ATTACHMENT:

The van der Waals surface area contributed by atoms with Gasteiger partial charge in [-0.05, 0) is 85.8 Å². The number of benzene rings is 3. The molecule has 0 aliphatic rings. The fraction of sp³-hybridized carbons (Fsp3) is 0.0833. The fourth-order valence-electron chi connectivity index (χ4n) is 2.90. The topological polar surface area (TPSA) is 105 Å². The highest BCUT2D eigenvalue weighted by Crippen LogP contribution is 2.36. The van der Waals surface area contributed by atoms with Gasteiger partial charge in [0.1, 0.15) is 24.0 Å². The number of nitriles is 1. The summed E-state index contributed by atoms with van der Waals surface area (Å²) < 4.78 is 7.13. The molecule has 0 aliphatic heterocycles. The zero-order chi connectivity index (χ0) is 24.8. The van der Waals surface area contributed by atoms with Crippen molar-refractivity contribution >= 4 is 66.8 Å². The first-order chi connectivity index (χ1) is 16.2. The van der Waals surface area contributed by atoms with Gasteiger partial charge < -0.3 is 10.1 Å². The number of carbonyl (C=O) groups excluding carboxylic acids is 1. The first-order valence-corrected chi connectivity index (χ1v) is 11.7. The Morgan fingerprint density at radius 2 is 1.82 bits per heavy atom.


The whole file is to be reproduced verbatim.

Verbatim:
The van der Waals surface area contributed by atoms with Gasteiger partial charge in [-0.05, 0) is 85.8 Å². The number of benzene rings is 3. The molecule has 0 aliphatic rings. The fraction of sp³-hybridized carbons (Fsp3) is 0.0833. The fourth-order valence-electron chi connectivity index (χ4n) is 2.90. The topological polar surface area (TPSA) is 105 Å². The highest BCUT2D eigenvalue weighted by Crippen LogP contribution is 2.36. The van der Waals surface area contributed by atoms with Gasteiger partial charge in [0.1, 0.15) is 24.0 Å². The number of nitriles is 1. The summed E-state index contributed by atoms with van der Waals surface area (Å²) < 4.78 is 7.13. The molecule has 0 aliphatic heterocycles. The zero-order chi connectivity index (χ0) is 24.8. The van der Waals surface area contributed by atoms with Crippen molar-refractivity contribution >= 4 is 66.8 Å². The first-order chi connectivity index (χ1) is 16.2. The van der Waals surface area contributed by atoms with Gasteiger partial charge < -0.3 is 10.1 Å². The number of carbonyl (C=O) groups excluding carboxylic acids is 1. The first-order valence-corrected chi connectivity index (χ1v) is 11.7. The Morgan fingerprint density at radius 2 is 1.82 bits per heavy atom.